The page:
Logical Rudeness

The concept of “logical rudeness” (which I’m pretty sure I first found here, HT) is one that I should write more about, one of these days. One develops a sense of the flow of discourse, the give and take of argument. It’s possible to do things that completely derail that flow of discourse without shouting or swearing. These may not be considered offenses against politeness, as our so-called “civilization” defines that term. But they are offenses against the cooperative exchange of arguments, or even the rules of engagement with the loyal opposition. They are logically rude.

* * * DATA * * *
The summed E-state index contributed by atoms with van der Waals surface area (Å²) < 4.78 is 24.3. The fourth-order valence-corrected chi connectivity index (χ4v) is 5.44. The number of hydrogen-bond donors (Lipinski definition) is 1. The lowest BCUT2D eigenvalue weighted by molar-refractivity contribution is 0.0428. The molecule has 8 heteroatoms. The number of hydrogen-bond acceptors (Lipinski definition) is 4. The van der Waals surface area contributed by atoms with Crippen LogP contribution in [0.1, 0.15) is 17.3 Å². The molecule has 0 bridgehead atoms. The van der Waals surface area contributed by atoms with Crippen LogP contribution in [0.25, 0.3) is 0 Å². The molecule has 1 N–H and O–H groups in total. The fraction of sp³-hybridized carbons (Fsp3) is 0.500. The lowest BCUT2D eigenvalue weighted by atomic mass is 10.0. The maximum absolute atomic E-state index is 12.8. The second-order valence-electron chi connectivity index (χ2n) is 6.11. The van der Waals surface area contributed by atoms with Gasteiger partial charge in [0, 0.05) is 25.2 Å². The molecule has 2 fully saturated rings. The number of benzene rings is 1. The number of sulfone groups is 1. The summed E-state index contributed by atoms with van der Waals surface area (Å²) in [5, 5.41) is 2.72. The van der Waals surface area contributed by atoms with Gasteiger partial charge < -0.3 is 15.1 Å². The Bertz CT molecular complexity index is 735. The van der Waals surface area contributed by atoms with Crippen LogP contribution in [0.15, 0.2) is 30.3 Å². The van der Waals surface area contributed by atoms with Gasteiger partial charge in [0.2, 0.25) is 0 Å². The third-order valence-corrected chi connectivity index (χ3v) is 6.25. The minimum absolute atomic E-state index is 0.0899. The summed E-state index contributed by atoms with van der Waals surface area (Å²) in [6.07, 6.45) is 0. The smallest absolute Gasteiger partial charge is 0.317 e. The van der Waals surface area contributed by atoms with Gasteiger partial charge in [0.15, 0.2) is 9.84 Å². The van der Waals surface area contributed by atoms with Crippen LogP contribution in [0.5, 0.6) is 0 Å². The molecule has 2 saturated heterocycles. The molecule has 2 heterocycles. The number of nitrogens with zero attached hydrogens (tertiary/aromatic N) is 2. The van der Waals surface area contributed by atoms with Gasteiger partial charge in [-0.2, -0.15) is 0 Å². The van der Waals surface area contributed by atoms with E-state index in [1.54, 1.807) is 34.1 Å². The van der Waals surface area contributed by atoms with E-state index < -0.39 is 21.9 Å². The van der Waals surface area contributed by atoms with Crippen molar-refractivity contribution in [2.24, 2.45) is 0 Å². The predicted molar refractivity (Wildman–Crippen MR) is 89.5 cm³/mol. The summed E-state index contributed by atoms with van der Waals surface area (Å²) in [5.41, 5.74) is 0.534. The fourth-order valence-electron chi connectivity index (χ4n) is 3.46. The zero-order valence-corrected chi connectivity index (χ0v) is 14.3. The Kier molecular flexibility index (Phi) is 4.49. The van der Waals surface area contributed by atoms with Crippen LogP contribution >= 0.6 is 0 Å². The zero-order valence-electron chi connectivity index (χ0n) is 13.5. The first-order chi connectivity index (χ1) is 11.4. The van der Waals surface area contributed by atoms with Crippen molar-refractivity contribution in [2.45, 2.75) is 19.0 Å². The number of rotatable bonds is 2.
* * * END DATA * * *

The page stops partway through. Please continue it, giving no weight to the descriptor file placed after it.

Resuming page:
Suppose, for example, that you’re defending X by appealing to Y, and when I seem to be making headway on arguing against Y, you suddenly switch (without having made any concessions) to arguing that it doesn’t matter if ~Y because Z still supports X; and when I seem to be making headway on arguing against Z, you suddenly switch to saying that it doesn’t matter if ~Z because Y still supports X. This is an example from an actual conversation, with X = “It’s okay for me to claim that I’m going to build AGI in five years yet not put any effort into Friendly AI”, Y = “All AIs are automatically ethical”, and Z = “Friendly AI is clearly too hard since SIAI hasn’t solved it yet”.